The archaeological site of LA 20,000 is an early colonial Spanish estancia, or ranch, in New Mexico that was occupied between A.D. 1630 to 1680. Spanish estancias became the homes and work spaces for people with a wide range of cultural backgrounds. In this thesis, the author analyses the ceramics and ground stone assemblage of LA 20,000 to understand the daily practice of cuisine on this rural frontier. Cuisine has important symbolic components related to an individual's identity. Through the practice of cuisine, inhabitants consumed foods that fit conceptions of acceptability, enacted preparation and cooking methods that were taught intergenerationally, and consumed meals in a manner that befitted their social status. The results from this thesis indicate that while the inhabitants attempted to eat food that fit Spanish conceptions of acceptability, the food production and cooking methods primarily drew from practices associated with Native American and Pueblo peoples. However, the food serving and consumption practices were strongly associated with curating a high-status Spanish identity. Through the practice of cuisine, individuals at LA 20,000 recreated familiar tastes and practices, maintained difference with other social groups, and reinforced cultural identity.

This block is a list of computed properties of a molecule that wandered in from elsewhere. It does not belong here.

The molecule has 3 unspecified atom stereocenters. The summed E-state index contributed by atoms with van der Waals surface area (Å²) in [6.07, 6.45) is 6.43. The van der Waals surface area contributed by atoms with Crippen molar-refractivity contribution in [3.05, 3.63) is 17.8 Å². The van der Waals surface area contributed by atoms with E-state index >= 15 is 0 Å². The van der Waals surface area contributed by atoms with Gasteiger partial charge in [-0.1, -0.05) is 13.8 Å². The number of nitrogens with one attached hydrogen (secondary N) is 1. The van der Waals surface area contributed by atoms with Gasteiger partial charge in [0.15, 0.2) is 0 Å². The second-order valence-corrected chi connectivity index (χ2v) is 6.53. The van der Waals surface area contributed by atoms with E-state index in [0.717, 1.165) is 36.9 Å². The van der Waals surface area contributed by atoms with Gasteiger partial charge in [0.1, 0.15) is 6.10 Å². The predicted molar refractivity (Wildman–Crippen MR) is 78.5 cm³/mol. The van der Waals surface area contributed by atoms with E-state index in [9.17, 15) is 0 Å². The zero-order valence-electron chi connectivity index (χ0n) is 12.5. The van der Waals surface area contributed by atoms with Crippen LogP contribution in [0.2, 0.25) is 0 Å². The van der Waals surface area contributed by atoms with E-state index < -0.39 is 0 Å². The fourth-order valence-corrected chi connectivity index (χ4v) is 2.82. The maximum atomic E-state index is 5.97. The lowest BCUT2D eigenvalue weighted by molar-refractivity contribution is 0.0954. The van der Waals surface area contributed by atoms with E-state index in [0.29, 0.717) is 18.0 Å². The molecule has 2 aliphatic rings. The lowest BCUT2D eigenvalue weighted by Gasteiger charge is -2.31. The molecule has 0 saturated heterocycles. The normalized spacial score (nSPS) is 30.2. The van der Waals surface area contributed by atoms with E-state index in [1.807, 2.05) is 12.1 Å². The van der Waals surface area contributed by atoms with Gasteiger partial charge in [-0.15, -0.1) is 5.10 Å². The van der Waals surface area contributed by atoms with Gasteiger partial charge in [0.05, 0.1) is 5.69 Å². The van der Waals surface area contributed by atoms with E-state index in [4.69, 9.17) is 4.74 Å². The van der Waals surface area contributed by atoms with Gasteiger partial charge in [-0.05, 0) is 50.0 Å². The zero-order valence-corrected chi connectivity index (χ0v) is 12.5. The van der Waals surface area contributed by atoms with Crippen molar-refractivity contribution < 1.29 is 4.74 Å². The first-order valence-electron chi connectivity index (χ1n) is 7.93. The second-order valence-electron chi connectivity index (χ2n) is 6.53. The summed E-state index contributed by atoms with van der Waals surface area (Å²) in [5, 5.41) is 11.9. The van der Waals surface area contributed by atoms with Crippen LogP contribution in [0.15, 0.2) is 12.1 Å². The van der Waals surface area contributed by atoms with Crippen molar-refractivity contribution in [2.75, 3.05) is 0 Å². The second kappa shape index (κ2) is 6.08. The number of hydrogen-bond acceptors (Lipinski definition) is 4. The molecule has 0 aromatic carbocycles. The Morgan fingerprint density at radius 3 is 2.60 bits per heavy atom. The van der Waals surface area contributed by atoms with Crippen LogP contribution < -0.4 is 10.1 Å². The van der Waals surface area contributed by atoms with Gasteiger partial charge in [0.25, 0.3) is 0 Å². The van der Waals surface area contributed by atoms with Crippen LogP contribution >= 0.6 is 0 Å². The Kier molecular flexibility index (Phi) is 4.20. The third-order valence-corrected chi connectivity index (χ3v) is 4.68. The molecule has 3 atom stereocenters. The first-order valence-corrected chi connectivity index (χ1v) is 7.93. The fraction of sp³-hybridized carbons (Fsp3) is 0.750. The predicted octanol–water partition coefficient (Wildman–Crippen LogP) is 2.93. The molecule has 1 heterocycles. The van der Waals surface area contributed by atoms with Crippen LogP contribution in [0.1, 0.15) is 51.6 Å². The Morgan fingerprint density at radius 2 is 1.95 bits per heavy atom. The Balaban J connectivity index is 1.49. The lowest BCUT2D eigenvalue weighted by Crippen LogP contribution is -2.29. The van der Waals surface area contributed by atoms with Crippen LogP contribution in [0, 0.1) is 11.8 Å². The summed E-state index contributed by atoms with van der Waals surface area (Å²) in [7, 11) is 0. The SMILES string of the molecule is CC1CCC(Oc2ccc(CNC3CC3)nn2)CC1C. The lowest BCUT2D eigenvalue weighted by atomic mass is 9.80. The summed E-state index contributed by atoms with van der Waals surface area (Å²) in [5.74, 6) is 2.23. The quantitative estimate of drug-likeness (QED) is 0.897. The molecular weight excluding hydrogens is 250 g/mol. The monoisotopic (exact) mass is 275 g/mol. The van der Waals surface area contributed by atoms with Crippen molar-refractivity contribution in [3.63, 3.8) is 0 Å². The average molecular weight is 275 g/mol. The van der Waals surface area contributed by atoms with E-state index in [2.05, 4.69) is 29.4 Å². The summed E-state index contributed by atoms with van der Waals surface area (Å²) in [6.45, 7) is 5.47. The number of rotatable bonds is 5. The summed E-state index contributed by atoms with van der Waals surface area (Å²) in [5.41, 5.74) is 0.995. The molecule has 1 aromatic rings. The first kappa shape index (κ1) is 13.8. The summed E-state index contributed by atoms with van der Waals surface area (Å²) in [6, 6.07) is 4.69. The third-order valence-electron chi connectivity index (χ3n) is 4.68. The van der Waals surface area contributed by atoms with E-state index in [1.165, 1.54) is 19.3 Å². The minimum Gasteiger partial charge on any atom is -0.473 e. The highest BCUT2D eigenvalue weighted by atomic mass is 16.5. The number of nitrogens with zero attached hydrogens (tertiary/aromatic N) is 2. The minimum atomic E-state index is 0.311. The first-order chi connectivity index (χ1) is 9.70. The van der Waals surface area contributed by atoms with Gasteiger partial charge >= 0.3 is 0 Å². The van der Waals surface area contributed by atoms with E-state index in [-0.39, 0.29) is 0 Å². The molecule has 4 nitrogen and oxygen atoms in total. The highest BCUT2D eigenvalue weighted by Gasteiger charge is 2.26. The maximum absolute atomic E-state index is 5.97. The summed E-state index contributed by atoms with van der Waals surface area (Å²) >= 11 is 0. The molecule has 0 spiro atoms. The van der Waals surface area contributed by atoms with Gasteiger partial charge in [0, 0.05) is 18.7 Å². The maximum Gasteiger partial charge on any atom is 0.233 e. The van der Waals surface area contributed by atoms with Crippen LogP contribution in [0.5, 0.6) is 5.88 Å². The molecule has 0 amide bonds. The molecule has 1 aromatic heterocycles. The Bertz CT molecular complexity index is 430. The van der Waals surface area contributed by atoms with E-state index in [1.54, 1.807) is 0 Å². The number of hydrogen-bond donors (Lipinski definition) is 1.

|Advisor:||Trigg, Heather B.|
|Commitee:||Bolender, Douglas, Landon, David B.|
|School:||University of Massachusetts Boston|
|Department:||Historical Archaeology (MA)|
|School Location:||United States -- Massachusetts|
|Source:||MAI 58/06M(E), Masters Abstracts International|
|Subjects:||Archaeology, American history, History|
|Keywords:||Ceramic analysis, Colonialism, Cuisine, Historical archaeology, History of New Mexico, Spanish Colonialism|
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